Mortgage modification agreements are of course common settlement devices in modern mortgage or mortgage foreclosure commerce. Because these represent mutual agreements, they should be signed by both the borrowers and the plaintiff (who may or may not be the lender or servicer but may be an assignee of the mortgage).
There is no doubt that foreclosing plaintiffs understand that they need to sign those mortgage modification agreements. But ministerial errors can be made and it is possible – and it has happened – that the plaintiff’s signature does not appear. Is this fatal to the enforceability of the mortgage modification agreement? The answer is that typically it would be because it is not the mutual agreement of the parties; one party has not become bound.
But a new case offers a not unexpected exception to that rule. [Bank of America, N.A. v. Terry, 177 A.D.3d 669, 111 N.Y.S.3d 636 (2d Dept. 2019)].
The borrower had moved to dismiss the foreclosure on the ground that it was based upon a loan modification agreement which was ineffective as not signed by the mortgage holder. The facts, however, were that the loan modification agreement had indeed been signed by the borrower (although it was not recorded which is not meaningful) and the borrower made the payments provided for in the agreement for several years before he defaulted. This was found by the court to be a demonstration that the borrower considered the agreement to be valid and effective and it was therefore held enforceable.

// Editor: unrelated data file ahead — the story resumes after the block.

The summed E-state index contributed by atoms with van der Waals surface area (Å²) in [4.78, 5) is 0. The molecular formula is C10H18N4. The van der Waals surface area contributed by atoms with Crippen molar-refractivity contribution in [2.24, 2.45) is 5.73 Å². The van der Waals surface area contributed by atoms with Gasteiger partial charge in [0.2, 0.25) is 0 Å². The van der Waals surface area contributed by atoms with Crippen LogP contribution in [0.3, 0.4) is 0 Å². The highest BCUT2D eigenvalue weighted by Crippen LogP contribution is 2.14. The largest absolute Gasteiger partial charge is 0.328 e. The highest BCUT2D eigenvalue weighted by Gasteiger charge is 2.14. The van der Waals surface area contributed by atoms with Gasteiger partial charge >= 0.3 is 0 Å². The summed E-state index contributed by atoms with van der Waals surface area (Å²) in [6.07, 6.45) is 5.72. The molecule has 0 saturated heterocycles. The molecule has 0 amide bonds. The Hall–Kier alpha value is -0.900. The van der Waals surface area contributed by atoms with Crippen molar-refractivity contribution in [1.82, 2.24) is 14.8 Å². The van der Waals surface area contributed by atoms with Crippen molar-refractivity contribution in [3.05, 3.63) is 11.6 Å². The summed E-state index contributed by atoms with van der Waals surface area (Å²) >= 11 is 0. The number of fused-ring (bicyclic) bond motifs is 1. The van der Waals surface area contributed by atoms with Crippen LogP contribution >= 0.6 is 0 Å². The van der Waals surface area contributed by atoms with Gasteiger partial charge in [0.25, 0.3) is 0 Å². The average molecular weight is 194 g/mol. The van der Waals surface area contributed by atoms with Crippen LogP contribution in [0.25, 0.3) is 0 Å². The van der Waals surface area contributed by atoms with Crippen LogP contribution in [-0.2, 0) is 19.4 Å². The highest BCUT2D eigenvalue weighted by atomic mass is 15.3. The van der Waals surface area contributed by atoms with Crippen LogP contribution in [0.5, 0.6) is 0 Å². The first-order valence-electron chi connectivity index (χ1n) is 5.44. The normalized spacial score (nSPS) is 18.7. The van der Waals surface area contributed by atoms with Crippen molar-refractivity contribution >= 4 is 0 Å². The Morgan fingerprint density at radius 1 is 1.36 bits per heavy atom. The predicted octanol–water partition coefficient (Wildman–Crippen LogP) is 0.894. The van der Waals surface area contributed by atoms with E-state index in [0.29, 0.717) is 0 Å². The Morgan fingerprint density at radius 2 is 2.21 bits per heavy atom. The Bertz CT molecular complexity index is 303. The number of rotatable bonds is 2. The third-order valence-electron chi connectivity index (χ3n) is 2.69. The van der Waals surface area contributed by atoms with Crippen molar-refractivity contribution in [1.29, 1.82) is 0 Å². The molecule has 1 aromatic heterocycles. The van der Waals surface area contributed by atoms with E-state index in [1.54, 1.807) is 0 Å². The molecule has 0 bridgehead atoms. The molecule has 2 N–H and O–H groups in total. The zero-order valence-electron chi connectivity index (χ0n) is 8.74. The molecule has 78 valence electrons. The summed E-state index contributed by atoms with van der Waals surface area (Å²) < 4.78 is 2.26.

While this exception to the rule is certainly welcome, and it rescued the foreclosing plaintiff in the cited case, it also represents a fact pattern which may not occur very often and therefore will be unavailable to provide that salvation. The procedure should still remain that the foreclosing plaintiff is well advised to sign the mortgage modification agreement.
Mr. Bergman, author of the four-volume treatise, Bergman on New York Mortgage Foreclosures, LexisNexis Matthew Bender (rev. 2020), is a partner with Berkman, Henoch, Peterson, Peddy & Fenchel, P.C. in Garden City, New York. He is also a member of the USFN, The American College of Real Estate Lawyers, The American College of Mortgage Attorneys, an adviser to the New York Times on foreclosure issues and writes a regular servicing column for the New York Law Journal. He is AV rated by Martindale-Hubbell, his biography appears in Who’s Who In American Law and he has been for years listed in Best Lawyers In America and New York Super Lawyers.